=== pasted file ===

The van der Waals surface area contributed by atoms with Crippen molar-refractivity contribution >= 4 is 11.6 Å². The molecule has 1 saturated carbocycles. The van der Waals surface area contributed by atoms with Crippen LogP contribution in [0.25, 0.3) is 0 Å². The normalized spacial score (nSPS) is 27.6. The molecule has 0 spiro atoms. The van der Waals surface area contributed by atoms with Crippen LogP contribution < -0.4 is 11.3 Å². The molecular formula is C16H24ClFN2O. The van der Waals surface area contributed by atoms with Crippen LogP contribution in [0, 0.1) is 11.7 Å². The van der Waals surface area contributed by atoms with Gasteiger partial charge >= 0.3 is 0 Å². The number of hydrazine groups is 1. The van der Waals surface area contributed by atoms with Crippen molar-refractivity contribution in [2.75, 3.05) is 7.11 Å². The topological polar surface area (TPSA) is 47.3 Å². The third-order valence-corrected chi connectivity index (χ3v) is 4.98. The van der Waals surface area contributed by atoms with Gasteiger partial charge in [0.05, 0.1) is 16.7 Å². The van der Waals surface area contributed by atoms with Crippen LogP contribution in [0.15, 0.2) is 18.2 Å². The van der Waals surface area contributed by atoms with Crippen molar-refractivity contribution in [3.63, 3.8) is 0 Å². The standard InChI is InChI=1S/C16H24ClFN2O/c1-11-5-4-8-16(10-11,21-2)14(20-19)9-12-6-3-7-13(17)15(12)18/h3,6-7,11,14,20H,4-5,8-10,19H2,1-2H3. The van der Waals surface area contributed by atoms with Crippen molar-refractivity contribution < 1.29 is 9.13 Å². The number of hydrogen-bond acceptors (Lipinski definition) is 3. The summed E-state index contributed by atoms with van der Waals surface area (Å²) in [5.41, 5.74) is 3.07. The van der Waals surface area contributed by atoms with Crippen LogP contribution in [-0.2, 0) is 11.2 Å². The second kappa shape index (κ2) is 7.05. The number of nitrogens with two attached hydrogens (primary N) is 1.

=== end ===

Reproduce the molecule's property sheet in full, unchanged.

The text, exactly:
The van der Waals surface area contributed by atoms with Crippen molar-refractivity contribution >= 4 is 11.6 Å². The molecule has 1 saturated carbocycles. The van der Waals surface area contributed by atoms with Crippen LogP contribution in [0.25, 0.3) is 0 Å². The normalized spacial score (nSPS) is 27.6. The molecule has 0 spiro atoms. The van der Waals surface area contributed by atoms with Crippen LogP contribution < -0.4 is 11.3 Å². The molecular formula is C16H24ClFN2O. The van der Waals surface area contributed by atoms with Crippen LogP contribution in [0, 0.1) is 11.7 Å². The van der Waals surface area contributed by atoms with Gasteiger partial charge >= 0.3 is 0 Å². The number of hydrazine groups is 1. The van der Waals surface area contributed by atoms with Crippen molar-refractivity contribution in [2.75, 3.05) is 7.11 Å². The topological polar surface area (TPSA) is 47.3 Å². The third-order valence-corrected chi connectivity index (χ3v) is 4.98. The van der Waals surface area contributed by atoms with Gasteiger partial charge in [0.05, 0.1) is 16.7 Å². The van der Waals surface area contributed by atoms with Crippen LogP contribution in [0.15, 0.2) is 18.2 Å². The van der Waals surface area contributed by atoms with Crippen molar-refractivity contribution in [3.63, 3.8) is 0 Å². The standard InChI is InChI=1S/C16H24ClFN2O/c1-11-5-4-8-16(10-11,21-2)14(20-19)9-12-6-3-7-13(17)15(12)18/h3,6-7,11,14,20H,4-5,8-10,19H2,1-2H3. The van der Waals surface area contributed by atoms with Crippen molar-refractivity contribution < 1.29 is 9.13 Å². The number of hydrogen-bond acceptors (Lipinski definition) is 3. The summed E-state index contributed by atoms with van der Waals surface area (Å²) in [5.41, 5.74) is 3.07. The van der Waals surface area contributed by atoms with Crippen LogP contribution in [-0.2, 0) is 11.2 Å². The second kappa shape index (κ2) is 7.05. The number of nitrogens with two attached hydrogens (primary N) is 1.